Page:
Social Share
Share this post on

Capital Allowances and Property Acquisitions

Commercial property allowances

The acquisition of a commercial property gives the buyer the chance to unlock value through the working of the capital allowances regime.

Whereas taxpaying individuals and companies readily understand that ‘plant & machinery’ allowances are available on the purchase of capital goods that perform a function in their business, the opportunity to claim allowances when acquiring property, either new or second hand, is commonly overlooked. Every commercial property has qualifying plant and machinery embedded in it, including electrical systems, plumbing, air-conditioning and the like which can be subject to a claim in almost exactly the same way as loose capital items such as computer equipment. Such embedded assets, legally part of the premises, are collectively known as ‘fixtures’.

Depending on the nature of the building and its specification there will be a range of fixtures on which capital allowances can be claimed. Some buildings, such as hotels and care homes have more of these than others and the value of the tax allowances can be material to the property transaction.

As a result of a perception within HMRC that the existing fixtures regime was leading to inflated or double-counted claims, the latest major revision to capital allowances legislation was introduced by Finance Act 2012. Rather than simplify matters the changes added further complexity to an area of tax law that is often misunderstood, even by accountants in practice.

Problems with fixtures claims

The confusion is not confined to tax practitioners, with HMRC themselves often failing themselves to implement Revenue guidance in the area. Technical complexity is certainly one of the causes of the mishandling or failure to make claims but the reasons are not confined to such difficulty:

Interaction with capital gains

Many taxpayers and a worrying number of their advisers believe that the making of a fixtures claim in respect of a commercial property reduces the capital gains base cost attributable to the premises and increases the tax payable on an eventual disposal. Somewhat counter-intuitively this is one of the few areas in taxation where an expenditure ‘double-dip’ is available. Section 41 TCGA 1992 specifically doesn’t require an adjustment to base cost by reference to capital allowances claims unless the property is sold at a loss.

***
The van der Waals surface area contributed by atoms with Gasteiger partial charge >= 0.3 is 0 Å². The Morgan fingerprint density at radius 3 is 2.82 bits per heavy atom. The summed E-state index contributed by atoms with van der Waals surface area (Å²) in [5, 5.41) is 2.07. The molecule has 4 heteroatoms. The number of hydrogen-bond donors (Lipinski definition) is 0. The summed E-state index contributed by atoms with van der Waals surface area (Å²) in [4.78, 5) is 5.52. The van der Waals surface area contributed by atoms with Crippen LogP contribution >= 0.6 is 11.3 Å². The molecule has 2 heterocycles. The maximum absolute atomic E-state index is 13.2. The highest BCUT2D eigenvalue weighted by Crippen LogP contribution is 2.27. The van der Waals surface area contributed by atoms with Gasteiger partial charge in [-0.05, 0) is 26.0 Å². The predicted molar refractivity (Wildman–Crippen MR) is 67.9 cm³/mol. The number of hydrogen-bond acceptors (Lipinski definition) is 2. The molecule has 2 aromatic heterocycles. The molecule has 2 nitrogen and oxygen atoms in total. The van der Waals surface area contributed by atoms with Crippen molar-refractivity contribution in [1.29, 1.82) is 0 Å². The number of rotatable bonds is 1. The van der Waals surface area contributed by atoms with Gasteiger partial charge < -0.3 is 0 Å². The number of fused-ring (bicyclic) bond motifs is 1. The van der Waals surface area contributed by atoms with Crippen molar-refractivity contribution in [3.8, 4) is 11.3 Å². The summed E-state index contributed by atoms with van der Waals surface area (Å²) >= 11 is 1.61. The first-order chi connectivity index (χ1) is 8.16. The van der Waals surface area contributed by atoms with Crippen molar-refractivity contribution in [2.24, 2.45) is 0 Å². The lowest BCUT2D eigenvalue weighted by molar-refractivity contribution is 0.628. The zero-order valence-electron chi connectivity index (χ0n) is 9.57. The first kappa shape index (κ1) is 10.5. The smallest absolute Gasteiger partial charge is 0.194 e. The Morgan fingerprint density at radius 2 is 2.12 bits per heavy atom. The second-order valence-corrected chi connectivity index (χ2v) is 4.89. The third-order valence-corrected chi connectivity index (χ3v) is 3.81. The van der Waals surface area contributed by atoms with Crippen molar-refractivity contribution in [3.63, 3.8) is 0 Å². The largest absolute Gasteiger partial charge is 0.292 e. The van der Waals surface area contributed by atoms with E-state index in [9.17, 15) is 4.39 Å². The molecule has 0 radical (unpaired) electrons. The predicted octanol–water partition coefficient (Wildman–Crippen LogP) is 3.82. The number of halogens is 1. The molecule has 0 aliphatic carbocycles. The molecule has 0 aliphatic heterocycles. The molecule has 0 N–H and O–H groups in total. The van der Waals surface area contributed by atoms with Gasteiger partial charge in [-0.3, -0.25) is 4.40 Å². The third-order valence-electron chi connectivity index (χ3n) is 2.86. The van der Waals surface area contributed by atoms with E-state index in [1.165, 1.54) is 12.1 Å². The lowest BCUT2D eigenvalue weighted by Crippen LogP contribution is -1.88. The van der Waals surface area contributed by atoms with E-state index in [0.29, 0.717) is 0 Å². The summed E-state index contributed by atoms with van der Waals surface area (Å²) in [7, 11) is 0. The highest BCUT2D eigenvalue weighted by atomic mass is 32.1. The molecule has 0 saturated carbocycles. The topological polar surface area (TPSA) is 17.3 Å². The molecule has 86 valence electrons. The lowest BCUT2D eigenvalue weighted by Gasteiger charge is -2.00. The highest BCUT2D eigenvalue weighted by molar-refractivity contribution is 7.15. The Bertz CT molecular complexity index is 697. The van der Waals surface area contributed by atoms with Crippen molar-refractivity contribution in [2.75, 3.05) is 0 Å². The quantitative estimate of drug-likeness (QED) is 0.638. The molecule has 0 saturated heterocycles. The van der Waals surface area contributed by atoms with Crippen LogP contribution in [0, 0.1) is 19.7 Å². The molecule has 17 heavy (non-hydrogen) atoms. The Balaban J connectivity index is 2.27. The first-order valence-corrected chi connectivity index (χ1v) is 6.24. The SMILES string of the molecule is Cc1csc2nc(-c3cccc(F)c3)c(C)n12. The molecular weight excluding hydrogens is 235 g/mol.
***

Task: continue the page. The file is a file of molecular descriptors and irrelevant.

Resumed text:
Often linked to this misconception is the belief that on eventual sale, all the fixtures allowances claimed in respect of the property will be clawed back. Again this need not be the case as the vendor can elect with the purchaser under the ‘fixed value requirement’ for only a nominal part of the sale price to be apportioned to fixtures and hence continue to benefit from eligible expenditure even if the asset itself is no longer owned.

The role of professional advisers 

Taxpayers rightly understand that they should employ the services of a solicitor when dealing with commercial property transactions but not all lawyers are comfortable when dealing with the capital allowances aspects of Commercial Property Standard Enquiries (CPSEs). In many cases solicitors’ CPSE engagement terms exclude responsibility for the capital allowances aspects of a property transaction.

In practice, the issue of allowances can easily fall between the roles of lawyer, accountant and surveyor such that the matter may be dealt with superficially or in worst cases not at all, leaving both buyer and seller at risk.


Often in practice, accountants dealing with a client’s tax compliance affairs will become aware of a property transaction far too late to optimise a claim. As allowances are given in respect of eligible expenditure incurred this can give rise to the mind-set that a claim can only be considered once the asset has been acquired rather than working with the taxpayer while the transaction remains ‘live’.

Additionally many taxpayers traditionally only consider capital allowances at the point that the tax computations are being prepared which could be as long as eighteen months or more after a property transaction. At that point the priority can too often become meeting a filing deadline rather than enhancing the client’s tax position. 

Best practice

What then should be the best approach to a commercial property transaction to ensure an optimal fixtures claim?

As with any material transaction, due diligence is a must and the tax practitioner should ideally work alongside the client’s other professional advisers beginning at the transaction planning stage.  With a proposed property acquisition the components of the work would include:

  • Initial report outlining options and tax benefits based on the nature of the building and the tax status of the seller;
  • A review of the seller’s capital allowances history in relation to the property, quantifying benefits and detailing negotiation points;
  • Taking steps to protect and maximise the buyers claim, including advising on elections and valuations;
  • Preparation of an auditable claim for allowances for filing with HMRC.

Taxpayers who wait to address such issues only when completing their annual tax return will almost certainly have missed the boat.

Mike Chapman, Knill James



Facebook Twitter LinkedIn YouTube